How to Agree or Disagree in French & Voice Your Opinion

In a heated debate between French friends, you might be called to pitch in and give your opinion, or to tell them whether you agree or disagree. Do you know how to express your opinion in French quickly, when you’re put on the spot?

In today’s lesson, we’ll look at some of the different ways you can agree or disagree with your conversation partner in French.

C’est parti !

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1) Agreeing in French

There are many things you can say to indicate that you agree in French. You can say:

  • OK. [“Okay”] → It’s basic, but it works in French too!
  • Je suis d’accord. = I agree.
  • C’est vrai. = That’s true.

French people tend to be quite disagreeable (stereotypically speaking, of course), so they’re not so used to simply hearing “I agree”. If you do say that you agree, it can be endearing! (Being nice can be your superpower in French conversation.)

2) Praise

Another common (and somewhat true) stereotype is that French people aren’t very enthusiastic, in general. It depends on the person, of course.

But it means that if you do something fantastic, or make an excellent point, a French person might simply tell you: Pas mal. (= Not bad.) That’s high praise!

Terrible ! can also mean “great!”… or, depending on the context, “that’s so sad.”

However, Pas terrible always means “mediocre.”

3) Disagreeing

Sometimes you will want to disagree with your French conversation partner on things.

You can use:

  • Je ne suis pas tout à fait d’accord. (= I don’t totally agree.) → Tactful
  • C’est un peu plus compliqué que ça (= It’s a bit more complicated than that) → Always appropriate.
  • Je ne suis pas d’accord. (= I disagree.) → Standard.
  • Je ne suis pas du tout d’accord. (= I strongly disagree.) → Strong.
  • C’est faux. C’est pas vrai ! (= That’s false. That’s not true!) → Simple but effective!

And just so you know, disagreeing with someone can be the start of a long conversation. French people don’t have a common, easy translation for “let’s agree to disagree” !

For advanced learners, let’s practice your French oral comprehension! In a short text for French radio, the comedian and poet François Morel explores the power of the expression, “C’est un peu plus compliqué que ça.” Click here to check it out.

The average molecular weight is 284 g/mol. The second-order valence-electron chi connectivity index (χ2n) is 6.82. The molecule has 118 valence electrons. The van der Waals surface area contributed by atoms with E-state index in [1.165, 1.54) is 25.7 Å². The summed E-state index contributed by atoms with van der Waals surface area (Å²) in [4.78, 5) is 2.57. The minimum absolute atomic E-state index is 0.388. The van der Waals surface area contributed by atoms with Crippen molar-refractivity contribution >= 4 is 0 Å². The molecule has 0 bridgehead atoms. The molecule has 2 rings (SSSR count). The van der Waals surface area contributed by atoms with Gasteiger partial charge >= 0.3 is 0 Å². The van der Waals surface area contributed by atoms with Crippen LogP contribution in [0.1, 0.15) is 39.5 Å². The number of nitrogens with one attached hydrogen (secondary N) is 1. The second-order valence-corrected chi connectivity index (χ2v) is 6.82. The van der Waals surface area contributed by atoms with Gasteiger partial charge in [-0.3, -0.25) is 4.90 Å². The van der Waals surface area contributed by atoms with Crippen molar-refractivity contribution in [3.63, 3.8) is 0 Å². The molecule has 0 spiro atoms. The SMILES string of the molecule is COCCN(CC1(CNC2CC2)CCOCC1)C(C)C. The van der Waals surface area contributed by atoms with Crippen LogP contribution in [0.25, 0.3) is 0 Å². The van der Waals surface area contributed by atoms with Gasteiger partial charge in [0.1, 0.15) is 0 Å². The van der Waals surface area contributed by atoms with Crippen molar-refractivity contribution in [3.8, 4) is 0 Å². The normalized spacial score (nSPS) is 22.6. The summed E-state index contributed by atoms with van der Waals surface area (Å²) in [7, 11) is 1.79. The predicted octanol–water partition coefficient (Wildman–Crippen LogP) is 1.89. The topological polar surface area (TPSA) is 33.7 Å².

Now, of course, agreeing and disagreeing is important… but that’s not the first thing you should learn when improving your spoken French. Be sure to master the basic greetings and some words of French politeness, first! Here are some extra lessons that can help you do just that:

À tout de suite.
I’ll see you in the next video!

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→ If you enjoyed this lesson (and/or learned something new) – why not share this lesson with a francophile friend? You can talk about it afterwards! You’ll learn much more if you have social support from your friends 🙂

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Join the conversation!

  • Le Truck en + François Morel m’a fait rire. C’ést in peu difficult de comprendre pour moi, mais j’ai compris le sens. L’expression “C’est un peu plus compliqué que ça” est une expression utile.

  • Salut Geraldine! Merci beaucoup! J’aime vos videos and vos textes. J’apprends toujours quelque chose d’eux.

  • Bonjour Geraldine. Merci beacoup pour encore une leçon très intéressante. J’aime vos vidéos! Ils sont pas mal -😊 Surtout les expressions drôles, comme par exemple Terrible! cette fois et dans autre vidéo il y avait l’expression T’inquète. Tous les deux avec un sens inattendu, signifiant le contraire de ce que vous auriez pu penser. 😊

  • Bonjour Geraldine,
    Je suis tout à fait d’accord avec les autres commentaires. 🙂
    J’adore tes vidéos et ton approche. Il y a toujours des sujets intéressants que je trouve plus utiles que les textes de français pour apprendre à utiliser la langue de tous les jours. Ton sourire est contagieux. Merci beaucoup!

  • Bonjour Geraldine thank you for your really good videos and emails I’ve learned a lot more french from these emails feel free to comment on this

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